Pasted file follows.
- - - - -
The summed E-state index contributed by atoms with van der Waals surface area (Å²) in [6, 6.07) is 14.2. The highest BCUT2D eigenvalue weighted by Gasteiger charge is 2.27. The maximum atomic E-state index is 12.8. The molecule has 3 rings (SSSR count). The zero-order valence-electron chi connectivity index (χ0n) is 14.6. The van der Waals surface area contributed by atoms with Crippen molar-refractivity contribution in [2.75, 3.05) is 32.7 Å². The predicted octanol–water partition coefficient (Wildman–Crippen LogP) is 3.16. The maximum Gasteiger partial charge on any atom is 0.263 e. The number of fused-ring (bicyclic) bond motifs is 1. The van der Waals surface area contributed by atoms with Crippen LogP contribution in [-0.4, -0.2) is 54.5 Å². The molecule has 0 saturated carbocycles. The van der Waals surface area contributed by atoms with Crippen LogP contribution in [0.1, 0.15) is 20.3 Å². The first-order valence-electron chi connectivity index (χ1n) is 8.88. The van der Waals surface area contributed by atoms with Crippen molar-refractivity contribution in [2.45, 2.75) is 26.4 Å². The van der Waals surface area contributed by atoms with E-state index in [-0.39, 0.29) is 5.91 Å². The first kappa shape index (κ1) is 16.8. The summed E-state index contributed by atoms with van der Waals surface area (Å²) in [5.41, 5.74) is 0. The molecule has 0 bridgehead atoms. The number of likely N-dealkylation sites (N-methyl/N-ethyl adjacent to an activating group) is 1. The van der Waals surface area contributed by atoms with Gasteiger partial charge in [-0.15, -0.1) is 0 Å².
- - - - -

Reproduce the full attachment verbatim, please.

The summed E-state index contributed by atoms with van der Waals surface area (Å²) in [6, 6.07) is 14.2. The highest BCUT2D eigenvalue weighted by Gasteiger charge is 2.27. The maximum atomic E-state index is 12.8. The molecule has 3 rings (SSSR count). The zero-order valence-electron chi connectivity index (χ0n) is 14.6. The van der Waals surface area contributed by atoms with Crippen molar-refractivity contribution in [2.75, 3.05) is 32.7 Å². The predicted octanol–water partition coefficient (Wildman–Crippen LogP) is 3.16. The maximum Gasteiger partial charge on any atom is 0.263 e. The number of fused-ring (bicyclic) bond motifs is 1. The van der Waals surface area contributed by atoms with Crippen LogP contribution in [-0.4, -0.2) is 54.5 Å². The molecule has 0 saturated carbocycles. The van der Waals surface area contributed by atoms with Crippen LogP contribution in [0.1, 0.15) is 20.3 Å². The first-order valence-electron chi connectivity index (χ1n) is 8.88. The van der Waals surface area contributed by atoms with Crippen molar-refractivity contribution in [2.45, 2.75) is 26.4 Å². The van der Waals surface area contributed by atoms with E-state index in [-0.39, 0.29) is 5.91 Å². The first kappa shape index (κ1) is 16.8. The summed E-state index contributed by atoms with van der Waals surface area (Å²) in [5.41, 5.74) is 0. The molecule has 0 bridgehead atoms. The number of likely N-dealkylation sites (N-methyl/N-ethyl adjacent to an activating group) is 1. The van der Waals surface area contributed by atoms with Gasteiger partial charge in [-0.15, -0.1) is 0 Å².